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Stonehenge / United Kingdom

Stonehenge Visitor Centre

Sport venues: 2014 Winter Games

For a long time, building a visitor centre for Stonehenge, the famous 5000 year old stone circle construction, seemed to be a mission impossible. Finally, after various setbacks and discussions, the centre opened in winter 2013. Keeping a respectful distance to the world famous stone circle, the visitor centre aspires to be no more than a first point of contact and information.


Light and casual

The building blends in smoothly with the distinctive, undulating landscape, always opening up to the horizon. Within its own context, however, it reveals lightness and casualness, as if to compensate for the massive immoveable monolithic stone circle behind the hill. Based on a self-supporting foundation plate, three cubes are spanned by a canopy, delicate in appearance and curved, resting on irregular struts. The whole structure has been designed in a way that it could be dismantled at any time without leaving any traces. The largest of the three cubes, clad with a weathered hazel wood façade, contains an exhibition area as well as rest rooms.

A second glass cube houses a café, a museum shop and educational facilities. Between them, the third cube with a zinc sheet cladding contains the ticket desk. All three structures are light-weight constructions with extensive thermal insulation to meet environmental and sustainability requirements. Furthermore, the complex features underground heat exchangers, natural ventilation and water treatment systems. Although the three cubes are spanned by a canopy resembling a sail, they are each equipped with their own fully functional roof waterproofing. The material applied was the same as on the large canopy which stretches out well beyond the cubes. With a view to sustainability and environmental protection, it was decided to use the ecological roof waterproofing system of EVALASTIC®, a high quality, long-term reliable EPDM waterproofing membrane.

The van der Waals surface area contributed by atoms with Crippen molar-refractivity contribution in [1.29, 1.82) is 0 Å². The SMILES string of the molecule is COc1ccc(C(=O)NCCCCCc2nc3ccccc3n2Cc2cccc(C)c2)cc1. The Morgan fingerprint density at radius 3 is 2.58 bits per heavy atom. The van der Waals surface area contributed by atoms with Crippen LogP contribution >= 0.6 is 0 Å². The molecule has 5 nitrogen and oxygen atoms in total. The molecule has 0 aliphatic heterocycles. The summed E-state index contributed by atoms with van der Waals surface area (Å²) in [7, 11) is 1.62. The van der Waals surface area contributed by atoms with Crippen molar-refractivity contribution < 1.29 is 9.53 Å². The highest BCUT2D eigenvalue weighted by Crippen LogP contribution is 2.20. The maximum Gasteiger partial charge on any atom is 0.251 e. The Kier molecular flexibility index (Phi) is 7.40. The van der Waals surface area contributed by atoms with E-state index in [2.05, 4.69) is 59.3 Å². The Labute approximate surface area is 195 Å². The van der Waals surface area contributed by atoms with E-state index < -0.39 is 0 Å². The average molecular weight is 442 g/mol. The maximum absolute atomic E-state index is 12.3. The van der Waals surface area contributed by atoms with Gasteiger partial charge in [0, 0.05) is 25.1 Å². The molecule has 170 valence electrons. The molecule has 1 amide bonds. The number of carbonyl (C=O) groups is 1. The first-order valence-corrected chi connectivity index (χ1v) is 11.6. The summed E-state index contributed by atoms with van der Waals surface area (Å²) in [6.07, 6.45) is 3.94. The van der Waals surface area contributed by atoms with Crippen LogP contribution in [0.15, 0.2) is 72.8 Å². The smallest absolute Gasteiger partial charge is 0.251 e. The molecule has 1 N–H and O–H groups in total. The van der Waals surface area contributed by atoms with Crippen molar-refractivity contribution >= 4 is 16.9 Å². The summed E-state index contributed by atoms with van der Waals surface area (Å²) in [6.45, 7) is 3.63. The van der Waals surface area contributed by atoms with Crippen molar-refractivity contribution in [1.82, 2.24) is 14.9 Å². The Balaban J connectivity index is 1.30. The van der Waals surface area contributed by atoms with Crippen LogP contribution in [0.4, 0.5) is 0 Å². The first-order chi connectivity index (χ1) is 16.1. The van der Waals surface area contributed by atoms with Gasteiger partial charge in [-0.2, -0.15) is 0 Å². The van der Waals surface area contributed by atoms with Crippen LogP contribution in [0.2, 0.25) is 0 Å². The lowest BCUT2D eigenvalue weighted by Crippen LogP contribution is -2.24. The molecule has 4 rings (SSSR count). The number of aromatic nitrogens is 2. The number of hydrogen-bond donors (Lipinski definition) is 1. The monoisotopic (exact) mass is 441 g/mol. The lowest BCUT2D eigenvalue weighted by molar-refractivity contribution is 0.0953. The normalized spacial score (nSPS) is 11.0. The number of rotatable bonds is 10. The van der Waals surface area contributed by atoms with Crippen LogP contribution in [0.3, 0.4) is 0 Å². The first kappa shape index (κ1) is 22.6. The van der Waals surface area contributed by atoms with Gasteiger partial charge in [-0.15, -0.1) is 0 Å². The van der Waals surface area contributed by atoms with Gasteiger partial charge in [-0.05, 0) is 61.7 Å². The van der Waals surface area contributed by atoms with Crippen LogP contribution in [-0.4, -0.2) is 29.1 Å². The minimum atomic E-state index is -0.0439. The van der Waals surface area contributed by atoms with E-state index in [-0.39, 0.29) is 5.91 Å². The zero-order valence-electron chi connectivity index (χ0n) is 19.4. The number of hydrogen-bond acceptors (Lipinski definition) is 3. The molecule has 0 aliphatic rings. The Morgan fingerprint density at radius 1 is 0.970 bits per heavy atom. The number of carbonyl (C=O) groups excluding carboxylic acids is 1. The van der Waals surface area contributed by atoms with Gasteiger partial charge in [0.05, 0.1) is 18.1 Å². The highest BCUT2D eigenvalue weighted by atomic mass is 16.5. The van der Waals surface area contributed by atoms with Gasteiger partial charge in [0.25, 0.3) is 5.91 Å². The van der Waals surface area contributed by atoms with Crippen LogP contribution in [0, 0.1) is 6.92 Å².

Roofs below the roof

Applying the roof waterproofing to thetwo large cubes proved to be a challengefor the roofers because of the numerousstruts, whilst weather conditions madewaterproofing the large canopy a demandingtask. At the canopy, the EPDM membrane was directlybonded to large size plywood panels. Acommon laying method in the UK. In some places the roof area was lowered,while keeping the parapet edge at thesame height.

Consequently, the waterproofing membraneshad to be installed not only on the flat roof areabut also be flashed and fixed against the unusuallyhigh parapet. The numerous struts supporting theroof had to be integrated individually.The EPDM membranes are homogeneouslywelded together with hot air, givingthe impression of a single continuouswaterproofing from one roof edge to theother.

In the end, about 25 million pounds have been invested for the Stonehenge VisitorCentre to build a worthy gatewayfor the visitors to the UNESCO WorldHeritage Site of Stonehenge. The new centre willgive the millions of visitors a visuallyinspiring welcome.


Project participants

Object: Stonehenge Visitor Centre
Investor: English Heritage, UK
Architect: ICB (International Construction Bureau) Limited Poole, Dorset, UK
Planner: Denton Corker Marshall’s, Melbourne, Australien
Sealing work: Malone Roofing Newbury Berkshire, UK
Material: EPDM (EVALASTIC®) membranes, accessories
Type of work: new-built
Date of construction: 2014


For more information: info@eswa.be